Christian Writing Debate Topic: Is magic evil?

Aug 10, 2013
8,900
2,932
I wonder if there is a difference between writing about something and actually doing it. Probably this is splitting hairs, but the Ten Commandments are very specific about committing murder, committing adultery, stealing, and not obeying your parents. While Exodus does not call them sins or say to flee from doing them, they are in plaques and monuments all over this country. Yet we have no trouble writing about them, sometimes very explicitly. What's the difference?
 
Jan 7, 2020
1,920
396
That's a good question. I would say there certainly is a difference. Jesus told parables where the protagonist does sinful things, but it was to make a point or to show character growth (as in the parable of the Prodigal Son). To reach people with stories that touch the heart and are impactful - whether with the Gospel itself or with moral lessons being taught through it - the people need to be realistic and personable and relatable. Perfect characters aren't just unrealistic, they are typically boring. For instance, the perfect way to showcase grace/mercy/forgiveness (all important biblical motifs) is to first have the protagonist sin and struggle with said sin.

Then there is the antagonist. What better way to warn against the sin listed in the Bible than to have the nemesis/enemy/antagonist/rival show the errors of doing that sin?

I would say, though, if what we write glorifies what is wrong, then we are leading our readers astray, and for that WE will be held accountable for it. I would say that is wrong. However, if by our writing we are glorifying God and His high moral standards, then we will be storing our treasures up in heaven, for we will be making an eternal impact on our readers.

I would also say that God judges the heart. Thinking about murder is not wrong. Thinking about what it would be like to murder someone isn't wrong IF it is to get inside the head of an antagonist; however, if we are thinking about murder because we have hatred in our hearts for someone, that is a sin (Sermon on the Mount - Matthew 5).

Being tempted to sin also isn't a sin. Even struggling with temptation isn't a sin; however, if we settle or decide upon that temptation without rejecting it, that becomes a sin.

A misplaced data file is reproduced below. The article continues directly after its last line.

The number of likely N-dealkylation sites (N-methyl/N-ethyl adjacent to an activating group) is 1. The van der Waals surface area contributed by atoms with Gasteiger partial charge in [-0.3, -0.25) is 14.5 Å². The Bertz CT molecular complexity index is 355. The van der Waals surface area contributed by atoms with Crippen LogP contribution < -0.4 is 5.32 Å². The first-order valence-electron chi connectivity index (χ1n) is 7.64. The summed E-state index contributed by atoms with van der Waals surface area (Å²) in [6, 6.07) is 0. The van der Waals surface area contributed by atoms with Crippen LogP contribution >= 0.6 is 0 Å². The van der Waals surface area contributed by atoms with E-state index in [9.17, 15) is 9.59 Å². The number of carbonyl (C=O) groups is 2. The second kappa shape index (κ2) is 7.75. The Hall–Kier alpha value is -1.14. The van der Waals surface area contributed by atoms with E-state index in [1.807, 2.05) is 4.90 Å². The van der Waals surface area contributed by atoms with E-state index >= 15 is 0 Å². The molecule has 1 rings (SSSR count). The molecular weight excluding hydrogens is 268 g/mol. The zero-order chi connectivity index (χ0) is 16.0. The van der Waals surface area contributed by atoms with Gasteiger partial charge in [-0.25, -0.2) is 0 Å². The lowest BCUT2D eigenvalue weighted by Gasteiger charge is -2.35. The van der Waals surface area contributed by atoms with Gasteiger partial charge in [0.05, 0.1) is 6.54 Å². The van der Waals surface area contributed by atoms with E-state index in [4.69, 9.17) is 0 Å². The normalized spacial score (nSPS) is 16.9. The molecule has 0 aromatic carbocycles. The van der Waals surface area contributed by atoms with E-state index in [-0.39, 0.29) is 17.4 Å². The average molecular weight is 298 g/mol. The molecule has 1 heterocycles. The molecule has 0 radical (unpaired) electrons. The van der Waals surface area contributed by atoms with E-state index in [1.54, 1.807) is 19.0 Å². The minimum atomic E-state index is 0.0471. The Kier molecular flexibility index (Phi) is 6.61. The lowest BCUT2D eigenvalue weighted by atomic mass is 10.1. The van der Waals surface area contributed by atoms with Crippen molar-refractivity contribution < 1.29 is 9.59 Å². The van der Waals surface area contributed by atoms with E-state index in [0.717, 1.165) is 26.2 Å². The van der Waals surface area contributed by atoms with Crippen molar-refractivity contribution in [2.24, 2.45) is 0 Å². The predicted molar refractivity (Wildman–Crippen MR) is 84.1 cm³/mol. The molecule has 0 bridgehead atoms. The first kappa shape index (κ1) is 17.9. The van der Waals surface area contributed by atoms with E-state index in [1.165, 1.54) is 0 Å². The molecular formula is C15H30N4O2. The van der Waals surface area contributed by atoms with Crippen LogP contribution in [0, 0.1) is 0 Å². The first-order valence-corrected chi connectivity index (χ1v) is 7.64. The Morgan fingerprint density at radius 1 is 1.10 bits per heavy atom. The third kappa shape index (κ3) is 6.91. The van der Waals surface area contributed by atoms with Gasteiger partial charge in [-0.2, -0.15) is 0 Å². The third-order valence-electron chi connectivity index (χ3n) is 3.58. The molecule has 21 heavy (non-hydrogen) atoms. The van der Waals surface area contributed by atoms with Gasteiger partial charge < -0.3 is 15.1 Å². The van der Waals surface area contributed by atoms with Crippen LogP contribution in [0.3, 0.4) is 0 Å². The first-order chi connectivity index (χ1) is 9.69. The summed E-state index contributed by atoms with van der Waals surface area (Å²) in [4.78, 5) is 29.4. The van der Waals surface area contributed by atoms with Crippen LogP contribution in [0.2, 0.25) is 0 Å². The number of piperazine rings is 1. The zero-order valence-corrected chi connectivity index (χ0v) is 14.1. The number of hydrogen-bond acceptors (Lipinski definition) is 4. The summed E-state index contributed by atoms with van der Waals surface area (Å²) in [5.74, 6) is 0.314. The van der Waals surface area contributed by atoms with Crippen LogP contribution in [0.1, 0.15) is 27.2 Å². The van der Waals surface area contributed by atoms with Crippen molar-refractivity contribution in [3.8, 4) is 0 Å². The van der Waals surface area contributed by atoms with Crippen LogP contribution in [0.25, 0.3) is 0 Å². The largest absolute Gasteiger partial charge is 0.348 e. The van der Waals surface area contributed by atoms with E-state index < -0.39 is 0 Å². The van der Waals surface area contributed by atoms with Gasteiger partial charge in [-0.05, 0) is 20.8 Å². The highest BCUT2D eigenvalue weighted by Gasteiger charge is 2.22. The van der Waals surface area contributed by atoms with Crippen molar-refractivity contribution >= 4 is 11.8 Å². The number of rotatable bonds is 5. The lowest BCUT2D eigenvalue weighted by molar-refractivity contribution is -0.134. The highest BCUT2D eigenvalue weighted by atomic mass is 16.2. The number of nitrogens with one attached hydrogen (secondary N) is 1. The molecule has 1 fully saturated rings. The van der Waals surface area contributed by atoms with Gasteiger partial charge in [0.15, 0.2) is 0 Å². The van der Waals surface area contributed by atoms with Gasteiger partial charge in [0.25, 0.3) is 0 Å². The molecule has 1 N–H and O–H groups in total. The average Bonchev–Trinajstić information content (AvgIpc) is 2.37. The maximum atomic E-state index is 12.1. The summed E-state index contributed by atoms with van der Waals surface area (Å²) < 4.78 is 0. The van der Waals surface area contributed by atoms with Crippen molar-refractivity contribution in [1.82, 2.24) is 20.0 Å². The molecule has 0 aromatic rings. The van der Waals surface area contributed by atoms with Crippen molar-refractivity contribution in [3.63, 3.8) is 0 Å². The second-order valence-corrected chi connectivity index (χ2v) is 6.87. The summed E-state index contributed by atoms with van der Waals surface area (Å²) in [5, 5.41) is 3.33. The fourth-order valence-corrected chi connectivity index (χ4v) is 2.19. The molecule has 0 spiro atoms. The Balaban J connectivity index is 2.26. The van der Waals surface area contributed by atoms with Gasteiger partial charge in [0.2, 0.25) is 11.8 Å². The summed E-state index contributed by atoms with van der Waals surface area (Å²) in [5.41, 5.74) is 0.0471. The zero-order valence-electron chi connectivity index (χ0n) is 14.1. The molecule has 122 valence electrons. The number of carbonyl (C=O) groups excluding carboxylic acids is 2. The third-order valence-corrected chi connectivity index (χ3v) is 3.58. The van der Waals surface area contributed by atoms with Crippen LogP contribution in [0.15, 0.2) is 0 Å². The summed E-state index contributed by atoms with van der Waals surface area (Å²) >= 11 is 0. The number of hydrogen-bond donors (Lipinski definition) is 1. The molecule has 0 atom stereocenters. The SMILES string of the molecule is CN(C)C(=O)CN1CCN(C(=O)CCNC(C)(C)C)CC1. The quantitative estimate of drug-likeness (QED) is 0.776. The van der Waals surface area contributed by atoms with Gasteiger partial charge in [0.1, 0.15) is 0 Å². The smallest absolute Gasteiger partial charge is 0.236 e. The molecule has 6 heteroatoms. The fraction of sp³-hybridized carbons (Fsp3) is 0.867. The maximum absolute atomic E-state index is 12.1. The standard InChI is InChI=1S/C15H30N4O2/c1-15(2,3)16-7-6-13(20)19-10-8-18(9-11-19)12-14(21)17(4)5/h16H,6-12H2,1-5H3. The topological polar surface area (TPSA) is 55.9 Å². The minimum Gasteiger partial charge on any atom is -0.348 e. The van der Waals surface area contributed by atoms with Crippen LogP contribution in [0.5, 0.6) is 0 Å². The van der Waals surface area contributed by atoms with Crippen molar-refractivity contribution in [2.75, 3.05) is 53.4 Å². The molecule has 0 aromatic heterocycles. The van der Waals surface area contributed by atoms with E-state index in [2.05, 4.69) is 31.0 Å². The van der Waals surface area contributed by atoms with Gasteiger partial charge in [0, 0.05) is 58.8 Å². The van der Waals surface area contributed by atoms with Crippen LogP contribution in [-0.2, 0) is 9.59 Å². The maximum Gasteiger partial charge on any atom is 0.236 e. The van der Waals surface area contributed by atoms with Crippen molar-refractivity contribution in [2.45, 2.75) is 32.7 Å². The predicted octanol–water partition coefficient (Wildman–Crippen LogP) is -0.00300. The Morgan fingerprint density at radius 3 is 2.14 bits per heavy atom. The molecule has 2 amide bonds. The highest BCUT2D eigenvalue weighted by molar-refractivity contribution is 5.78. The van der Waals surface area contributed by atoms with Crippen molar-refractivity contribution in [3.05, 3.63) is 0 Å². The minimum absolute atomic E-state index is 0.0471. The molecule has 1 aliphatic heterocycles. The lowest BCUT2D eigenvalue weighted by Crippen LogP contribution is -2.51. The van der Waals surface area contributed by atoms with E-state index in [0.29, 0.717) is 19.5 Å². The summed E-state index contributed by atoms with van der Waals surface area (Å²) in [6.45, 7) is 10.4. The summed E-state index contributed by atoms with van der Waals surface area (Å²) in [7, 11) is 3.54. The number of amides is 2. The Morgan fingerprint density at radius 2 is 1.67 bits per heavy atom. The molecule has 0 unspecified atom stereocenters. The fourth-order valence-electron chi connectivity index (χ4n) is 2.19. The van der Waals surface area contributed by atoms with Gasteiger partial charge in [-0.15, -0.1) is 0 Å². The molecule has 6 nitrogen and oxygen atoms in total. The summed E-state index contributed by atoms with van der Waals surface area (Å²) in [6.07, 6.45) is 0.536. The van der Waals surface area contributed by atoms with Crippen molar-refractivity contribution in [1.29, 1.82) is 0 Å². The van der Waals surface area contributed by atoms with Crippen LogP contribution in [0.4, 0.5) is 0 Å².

May 8, 2022
227
217
Witchcraft is VERY real as I have seen it with my own eyes, and we are told by God to turn from it.

It is no different than if I tell my teenage daughter not to go onto 8th and Nain with my car because the bad kids hang out there.

If she does, me taking the car away is not really the biggest problem. She could get hooked up with the wrong crowd. I love her and want what is best for her.

Whether my daughter gets convicted or not is immaterial, She disobeyed.

The point regarding Peter and the meat too was missed. That point by God was NOT about meat: it was a way of showing Peter that Jesus changed EVERYTHING!!

To me, we have to be very careful or we will end up like the Pharisees. They took Jewish Law, and turned everything into an edge-case, and then staunchly defended their position.
 

Johne

Senior Member
Staff member
Sep 27, 2005
3,613
1,585
Witchcraft is VERY real as I have seen it with my own eyes, and we are told by God to turn from it.
Nod. That much is clear from scripture.

What is also clear is that actual witchcraft has nothing to do with the use of fictional magic. It's just power. In my book, magic is powered by mana, a naturally-occurring substance on that world. It's what you do with it, who you serve that matters. Lewis and Tolkien show that fictional magic is fine in the right hands, and we feel we can't write about it as Christians.
 
May 8, 2022
227
217
I fully understand the conviction part.

I wrote my first novel and my wife did not think it was appropriate because the main character was unwed and pregnant with child.

I tried to change it, but THAT was the storyline and just was not the same.

After she left, I published it.

It has since out the gospel message in the hands of a lot of secular readers.

?????
 

Johne

Senior Member
Staff member
Sep 27, 2005
3,613
1,585
I wrote my first novel and my wife did not think it was appropriate because the main character was unwed and pregnant with child.
(Such people do exist and have real spiritual needs and character growth.)
After she left, I published it.
[So sorry for your loss. I don't know the story (and don't need to) but I wanted you to know I read this and felt immediate empathy for the wrenching 'torn asunder' realizations of such a situation, and I see you, and I prayed for you.]
 
Oct 2, 2022
199
130
To me, this is a conviction case.